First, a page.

I began to notice I also consistently talk about my New Year's resolutions and ideals of losing weight to anyone who cares. Diets never go away; we obsess, gnash our teeth and grit through the onslaught of media dieting.
As a chef, I've accepted I will never be skinny-it's just not part of my genetic makeup. I love food, and I love to eat it. However, we can still eat "good for you" food and feel great about ourselves.
What we consume everyday is a direct reflection of how we feel mentally and physically. The other day I read in "People" about a man who drank colloidal silver in liquid form for years to cure his acid reflex, and it sure did-even though his whole body turned permanently blue.
This is an extreme example of how what we consume affects us. More importantly, it's long-term practices that can catch up.
Dieting isn't just about looking good on the outside and fitting into your favorite "skinny" jeans. It's about taking care of and protecting your body for the future.
Crash dieting is also a risky after-thought. Not only is it easy to fall back on your old habits after losing weight, it's harder to keep the weight off long-term.
My "diet" goals are to eat healthy, well-rounded meals consistently.
There are surprisingly easy little additions or replacements that can have great long-term effects. For example, instead of your favorite Jimmy Dean sausage, try turkey sausages with herbs and garlic; replace soda with watered down fruit juice or try a non-fat latte instead of whole milk and skip the sugar.
Tired of flavorless chicken breasts? Try seasonal fish fillets-they are low in saturated fat and high in Omega 3s. Instead of frying in butter or vegetable oil, use extra virgin olive oil, a monounsaturated fat, which reduces blood pressure and the affects of arthritis and asthma. Replace cooking fats with fresh lemon juice, fresh herbs and spices for flavor.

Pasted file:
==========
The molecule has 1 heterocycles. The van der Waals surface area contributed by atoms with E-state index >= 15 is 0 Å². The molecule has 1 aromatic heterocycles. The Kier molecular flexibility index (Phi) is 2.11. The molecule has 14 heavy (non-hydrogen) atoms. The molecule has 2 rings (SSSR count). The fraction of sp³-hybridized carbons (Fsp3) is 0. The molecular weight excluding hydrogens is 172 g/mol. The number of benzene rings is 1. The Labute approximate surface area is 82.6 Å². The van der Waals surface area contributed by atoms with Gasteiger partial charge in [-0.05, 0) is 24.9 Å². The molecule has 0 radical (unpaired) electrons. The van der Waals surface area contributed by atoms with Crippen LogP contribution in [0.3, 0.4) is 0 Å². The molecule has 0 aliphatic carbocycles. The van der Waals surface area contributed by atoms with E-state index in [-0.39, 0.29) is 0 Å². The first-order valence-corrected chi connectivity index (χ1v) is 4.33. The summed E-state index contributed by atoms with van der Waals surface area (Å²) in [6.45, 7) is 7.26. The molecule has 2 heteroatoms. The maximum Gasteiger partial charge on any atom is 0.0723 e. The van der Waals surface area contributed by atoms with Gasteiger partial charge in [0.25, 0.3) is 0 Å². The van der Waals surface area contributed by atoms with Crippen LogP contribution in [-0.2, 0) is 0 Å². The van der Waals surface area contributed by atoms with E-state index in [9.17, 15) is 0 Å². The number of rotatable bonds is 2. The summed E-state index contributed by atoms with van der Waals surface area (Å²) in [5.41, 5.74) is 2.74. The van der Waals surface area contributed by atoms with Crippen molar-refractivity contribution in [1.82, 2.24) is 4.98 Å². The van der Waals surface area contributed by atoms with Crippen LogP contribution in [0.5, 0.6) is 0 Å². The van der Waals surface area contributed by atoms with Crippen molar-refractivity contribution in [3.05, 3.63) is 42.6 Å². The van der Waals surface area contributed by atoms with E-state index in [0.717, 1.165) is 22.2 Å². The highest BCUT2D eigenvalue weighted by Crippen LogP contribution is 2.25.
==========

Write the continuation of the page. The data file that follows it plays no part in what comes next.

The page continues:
Substitute whole-grain bread for white bread, and cut down on pasta and white rice. Most of all, every day make a conscious effort to eat vegetables and colorful fruits, which are high in fiber, vitamins, mineral and phytochemicals (helps your body maintain good health and energy levels, reduces risk of heart disease and cancer and protects aging effects).
We've heard it all before, but no pill can replace the positive effects of a healthy everyday diet. The hardest part is actually taking the time and effort, while still making food taste good. After a long day at work, who wants to cook for more than 30 minutes?
Here are a few ideas:
Sauté pre-cut broccoli florets in olive oil, chopped garlic and crushed red pepper.
Steam asparagus and season with a squeeze of fresh lemon juice, salt and pepper.
Try fresh fruit salsas, which go great with baked chicken, pork or fish (chopped melon, strawberries, peaches or berries mixed with a pinch of cumin, cilantro, green onions and dash of lime juice).
Add baby spinach leaves, toasted nuts and seasonal fruit to your favorite green salad (skip the Ranch dressing).
Sear seasoned sirloin steak in olive oil, slice and add to your favorite green salad.
For taco/burrito night, replace ground beef with ground turkey or chicken or sauté chopped halibut or salmon with taco seasonings.
Greek Tomato-Avocado Salad
Here's a delicious heart-healthy Greek-style tomato and avocado salad that is perfect with fish, shrimp, grilled beef or chicken and absolutely beautiful to look at. It's full of vitamins, simple flavors and easy to prepare. Serves 4.
1 cup cherry or grape tomatoes, halved
3 Roma tomatoes, halved and cut in wedges
1 ripe avocado, in thick slices
½ English cucumber, sliced
½ cup kalamata olives
2 tbs. crumbled feta cheese
½ tbs. olive oil
1 tbs. balsamic vinegar
5 basil leaves
Coarse ground pepper
On a large platter, scatter the cherry or grape tomatoes, and then the wedges of Roma tomatoes. Lay out the slices of avocado over the tomatoes, the cucumbers and then scatter the kalamata olives. Sprinkle on the feta cheese. Combine the olive oil and vinegar in a small bowl and drizzle over the salad. Tear the basil leaves in medium pieces and scatter over salad. Sprinkle on coarse ground pepper to taste. Serve immediately.
Abby LaForce is owner of Abby's Kitchen, a catering company in Juneau, Alaska.